A Life Redefined by a Tear Gas Canister

26 Jul
8:39 PM

Defence for Children International – Palestine / On the afternoon of January 11, 2019, Samer S. set out for the bus stop with his cousin. It was a Friday, meaning that the “Great March of Return” demonstrations would be starting soon. For a 13-year-old boy from the impoverished Jabalia refugee camp in the north of Gaza, where nearly 114,000 residents share a half square mile, the promise of dance and martial art performances was inviting.

Reaching the area near the perimeter fence east of Jabalia around 2:30 p.m., Samer sat for a while to take in the free show. “There were performances of dance, karate, and kung fu,” said Samer. “There were many people at the tent camp. Some young men and boys were close to the perimeter fence, throwing stones at the Israeli soldiers, who were firing bullets and tear gas canisters at them.”

“Military jeeps were also firing a large number of tear gas canisters, which would fall randomly, whereas the canisters fired by the soldiers hit the demonstrators directly,” the boy later told Defense for Children International – Palestine.

The injury resulted in longitudinal and lateral fractures in his arm as well as nerve damage. (Photo: DCIP / Mohammad Ibrahim)

The injury resulted in longitudinal and lateral fractures in his arm as well as nerve damage. (Photo: DCIP / Mohammad Ibrahim)

After watching the performances for a while, Samer headed to Jakkar street. He had just reached the street, some 300 meters (984 feet) from the perimeter fence, according to his sworn affidavit, when something struck his right shoulder. A canister landed near his feet and began spewing a thick, white smoke.

Choking and bleeding, Samer ran. Seeing how badly he was injured, others came alongside Samer and carried him to an ambulance, where a paramedic cut open his shirt.

“I saw a circular hole with a diameter of about four centimeters [1.6 inches] in my shoulder, and it was bleeding profusely,” Samer said.

Samer and his father look at an X-ray of Samer's injured arm. (Photo: DCIP / Mohammad Ibrahim)

Samer and his father look at an X-ray of Samer’s injured arm. (Photo: DCIP / Mohammad Ibrahim)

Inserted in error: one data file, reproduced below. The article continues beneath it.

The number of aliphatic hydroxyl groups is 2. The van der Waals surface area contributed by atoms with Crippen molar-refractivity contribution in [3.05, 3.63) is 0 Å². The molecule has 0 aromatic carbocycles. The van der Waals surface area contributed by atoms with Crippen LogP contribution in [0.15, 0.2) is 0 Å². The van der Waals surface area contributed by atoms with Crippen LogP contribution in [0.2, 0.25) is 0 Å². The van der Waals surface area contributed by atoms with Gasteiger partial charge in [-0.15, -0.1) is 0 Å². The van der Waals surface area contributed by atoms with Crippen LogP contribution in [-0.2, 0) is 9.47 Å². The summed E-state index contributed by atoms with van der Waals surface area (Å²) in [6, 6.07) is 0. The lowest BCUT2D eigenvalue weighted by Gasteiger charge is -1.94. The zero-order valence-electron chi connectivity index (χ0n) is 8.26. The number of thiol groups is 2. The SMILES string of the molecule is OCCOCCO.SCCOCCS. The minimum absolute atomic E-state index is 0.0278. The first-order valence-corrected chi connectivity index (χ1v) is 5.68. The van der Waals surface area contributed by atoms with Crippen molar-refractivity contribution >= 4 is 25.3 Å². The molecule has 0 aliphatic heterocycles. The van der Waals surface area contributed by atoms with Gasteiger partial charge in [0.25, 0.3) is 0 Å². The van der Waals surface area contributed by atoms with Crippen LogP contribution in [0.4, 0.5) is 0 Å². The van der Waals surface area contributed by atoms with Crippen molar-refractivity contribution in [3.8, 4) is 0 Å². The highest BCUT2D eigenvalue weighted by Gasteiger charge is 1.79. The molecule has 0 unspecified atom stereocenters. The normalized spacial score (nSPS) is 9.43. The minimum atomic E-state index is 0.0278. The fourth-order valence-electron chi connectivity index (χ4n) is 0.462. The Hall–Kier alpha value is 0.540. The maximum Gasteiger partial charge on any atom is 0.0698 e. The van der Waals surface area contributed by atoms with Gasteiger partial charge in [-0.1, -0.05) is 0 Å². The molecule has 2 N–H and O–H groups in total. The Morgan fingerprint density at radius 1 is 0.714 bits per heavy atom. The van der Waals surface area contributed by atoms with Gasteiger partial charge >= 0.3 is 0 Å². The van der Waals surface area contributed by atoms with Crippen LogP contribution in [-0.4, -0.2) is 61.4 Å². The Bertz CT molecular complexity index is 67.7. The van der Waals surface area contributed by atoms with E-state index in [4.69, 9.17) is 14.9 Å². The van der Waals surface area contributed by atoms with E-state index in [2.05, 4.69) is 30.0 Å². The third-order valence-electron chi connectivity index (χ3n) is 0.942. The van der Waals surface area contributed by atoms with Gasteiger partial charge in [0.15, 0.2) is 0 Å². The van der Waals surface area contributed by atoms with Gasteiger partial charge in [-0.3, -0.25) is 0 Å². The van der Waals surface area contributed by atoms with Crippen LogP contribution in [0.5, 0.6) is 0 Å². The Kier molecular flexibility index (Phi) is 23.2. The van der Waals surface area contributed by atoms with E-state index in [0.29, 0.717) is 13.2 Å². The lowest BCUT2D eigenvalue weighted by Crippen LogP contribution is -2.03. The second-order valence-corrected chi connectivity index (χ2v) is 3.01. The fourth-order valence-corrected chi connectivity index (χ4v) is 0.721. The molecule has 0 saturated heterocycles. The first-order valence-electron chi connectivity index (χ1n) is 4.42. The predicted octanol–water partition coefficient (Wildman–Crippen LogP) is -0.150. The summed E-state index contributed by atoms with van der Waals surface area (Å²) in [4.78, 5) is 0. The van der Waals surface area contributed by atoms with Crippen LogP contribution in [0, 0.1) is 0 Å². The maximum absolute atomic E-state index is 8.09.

Samer was transferred to Al-Awda hospital and admitted him to the operating room. Doctors told him there were two fractures in his right shoulder. Due to the severity of the fractures, surgeons implanted platinum rods to hold the bones together. On January 14, Samer underwent a second surgery to adjust the platinum rods.

Before he was discharged, doctors stressed that treatment was not over. Samer would need to consult a neurologist to assess the extent of nerve damage. He also needed a medical brace. But Samer said the brace “is very expensive and not available at hospitals. My father is a street vendor and cannot afford such a brace.”

Samer looks at old homework in his own handwriting that he had completed before his injury, in his home in Jabalia refugee camp in the northern Gaza Strip, on May 26, 2019. (Photo: DCIP / Mohammad Ibrahim ).

Samer looks at old homework in his own handwriting that he had completed before his injury, in his home in Jabalia refugee camp in the northern Gaza Strip, on May 26, 2019. (Photo: DCIP / Mohammad Ibrahim ).

The bad news only continued for Samer as a neurologist confirmed that a nerve in his right arm had been severed. In February, he endured a third surgery to remove the platinum rods and several bouts of complications involving infections.

By the middle of March, Samer still could not move his arm. “I still feel pain, especially at night, it burns,” Samer said to DCIP.

The doctor prescribed antibiotics and painkillers. However, Samer explained to DCIP that it is beyond his father’s financial ability to pay for these medications. “My father cannot afford to pay 40 shekels every five days,” said Samer, an amount equivalent to nearly 70 dollars a month.

Samer S. looks at a photo on his mobile phone showing himself playing on the beach before his injury. (Photo: DCIP / Mohammad Ibrahim).

Samer S. looks at a photo on his mobile phone showing himself playing on the beach before his injury. (Photo: DCIP / Mohammad Ibrahim).